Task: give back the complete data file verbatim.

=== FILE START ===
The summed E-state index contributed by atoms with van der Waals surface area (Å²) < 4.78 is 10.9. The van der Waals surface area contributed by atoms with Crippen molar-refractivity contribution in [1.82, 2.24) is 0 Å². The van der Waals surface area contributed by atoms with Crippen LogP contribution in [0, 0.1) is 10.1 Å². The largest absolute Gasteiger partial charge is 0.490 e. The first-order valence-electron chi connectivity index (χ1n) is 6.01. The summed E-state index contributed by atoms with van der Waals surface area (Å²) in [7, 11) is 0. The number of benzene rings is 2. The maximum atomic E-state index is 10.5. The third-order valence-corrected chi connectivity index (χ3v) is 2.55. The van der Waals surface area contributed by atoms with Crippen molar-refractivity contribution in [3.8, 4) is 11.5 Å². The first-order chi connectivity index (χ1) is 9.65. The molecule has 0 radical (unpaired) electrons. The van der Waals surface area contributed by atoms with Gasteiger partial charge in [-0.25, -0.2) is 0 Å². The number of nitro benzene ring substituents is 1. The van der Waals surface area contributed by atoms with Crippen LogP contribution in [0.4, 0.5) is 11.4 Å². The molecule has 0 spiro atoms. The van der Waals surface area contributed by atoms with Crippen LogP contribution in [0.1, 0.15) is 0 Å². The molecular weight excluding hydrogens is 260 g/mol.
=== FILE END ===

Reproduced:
The summed E-state index contributed by atoms with van der Waals surface area (Å²) < 4.78 is 10.9. The van der Waals surface area contributed by atoms with Crippen molar-refractivity contribution in [1.82, 2.24) is 0 Å². The van der Waals surface area contributed by atoms with Crippen LogP contribution in [0, 0.1) is 10.1 Å². The largest absolute Gasteiger partial charge is 0.490 e. The first-order valence-electron chi connectivity index (χ1n) is 6.01. The summed E-state index contributed by atoms with van der Waals surface area (Å²) in [7, 11) is 0. The number of benzene rings is 2. The maximum atomic E-state index is 10.5. The third-order valence-corrected chi connectivity index (χ3v) is 2.55. The van der Waals surface area contributed by atoms with Crippen molar-refractivity contribution in [3.8, 4) is 11.5 Å². The first-order chi connectivity index (χ1) is 9.65. The molecule has 0 radical (unpaired) electrons. The van der Waals surface area contributed by atoms with Gasteiger partial charge in [-0.25, -0.2) is 0 Å². The number of nitro benzene ring substituents is 1. The van der Waals surface area contributed by atoms with Crippen LogP contribution in [0.4, 0.5) is 11.4 Å². The molecule has 0 spiro atoms. The van der Waals surface area contributed by atoms with Crippen LogP contribution in [0.1, 0.15) is 0 Å². The molecular weight excluding hydrogens is 260 g/mol.